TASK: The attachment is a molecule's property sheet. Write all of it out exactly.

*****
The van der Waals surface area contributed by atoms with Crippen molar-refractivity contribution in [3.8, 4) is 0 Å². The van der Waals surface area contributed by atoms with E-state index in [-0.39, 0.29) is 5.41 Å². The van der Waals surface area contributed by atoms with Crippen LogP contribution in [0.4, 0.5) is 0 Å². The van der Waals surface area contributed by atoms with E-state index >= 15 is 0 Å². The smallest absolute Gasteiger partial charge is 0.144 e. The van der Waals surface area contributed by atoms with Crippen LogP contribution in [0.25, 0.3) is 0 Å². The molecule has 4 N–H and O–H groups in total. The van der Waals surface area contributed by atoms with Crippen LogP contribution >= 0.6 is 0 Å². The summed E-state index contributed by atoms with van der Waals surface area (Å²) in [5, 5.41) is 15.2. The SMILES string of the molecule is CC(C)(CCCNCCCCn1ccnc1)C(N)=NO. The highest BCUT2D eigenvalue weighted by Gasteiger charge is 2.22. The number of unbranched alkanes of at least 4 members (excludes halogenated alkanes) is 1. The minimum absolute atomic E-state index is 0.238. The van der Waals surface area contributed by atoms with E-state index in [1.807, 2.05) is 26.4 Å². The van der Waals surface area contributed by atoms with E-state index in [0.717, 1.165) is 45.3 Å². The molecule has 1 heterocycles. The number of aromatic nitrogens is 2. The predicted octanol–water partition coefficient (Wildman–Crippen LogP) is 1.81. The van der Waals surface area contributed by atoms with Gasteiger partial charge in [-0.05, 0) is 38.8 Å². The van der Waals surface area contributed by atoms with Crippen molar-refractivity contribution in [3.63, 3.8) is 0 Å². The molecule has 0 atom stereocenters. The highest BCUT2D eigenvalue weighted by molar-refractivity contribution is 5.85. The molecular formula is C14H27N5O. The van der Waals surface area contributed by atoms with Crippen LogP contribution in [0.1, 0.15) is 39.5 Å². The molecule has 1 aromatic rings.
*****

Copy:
The van der Waals surface area contributed by atoms with Crippen molar-refractivity contribution in [3.8, 4) is 0 Å². The van der Waals surface area contributed by atoms with E-state index in [-0.39, 0.29) is 5.41 Å². The van der Waals surface area contributed by atoms with Crippen LogP contribution in [0.4, 0.5) is 0 Å². The van der Waals surface area contributed by atoms with E-state index >= 15 is 0 Å². The smallest absolute Gasteiger partial charge is 0.144 e. The van der Waals surface area contributed by atoms with Crippen LogP contribution in [0.25, 0.3) is 0 Å². The molecule has 4 N–H and O–H groups in total. The van der Waals surface area contributed by atoms with Crippen LogP contribution >= 0.6 is 0 Å². The summed E-state index contributed by atoms with van der Waals surface area (Å²) in [5, 5.41) is 15.2. The SMILES string of the molecule is CC(C)(CCCNCCCCn1ccnc1)C(N)=NO. The highest BCUT2D eigenvalue weighted by Gasteiger charge is 2.22. The number of unbranched alkanes of at least 4 members (excludes halogenated alkanes) is 1. The minimum absolute atomic E-state index is 0.238. The van der Waals surface area contributed by atoms with E-state index in [1.807, 2.05) is 26.4 Å². The van der Waals surface area contributed by atoms with E-state index in [0.717, 1.165) is 45.3 Å². The molecule has 1 heterocycles. The number of aromatic nitrogens is 2. The predicted octanol–water partition coefficient (Wildman–Crippen LogP) is 1.81. The van der Waals surface area contributed by atoms with Gasteiger partial charge in [-0.05, 0) is 38.8 Å². The van der Waals surface area contributed by atoms with Crippen molar-refractivity contribution in [3.63, 3.8) is 0 Å². The molecule has 0 atom stereocenters. The highest BCUT2D eigenvalue weighted by molar-refractivity contribution is 5.85. The molecular formula is C14H27N5O. The van der Waals surface area contributed by atoms with Crippen LogP contribution in [0.1, 0.15) is 39.5 Å². The molecule has 1 aromatic rings.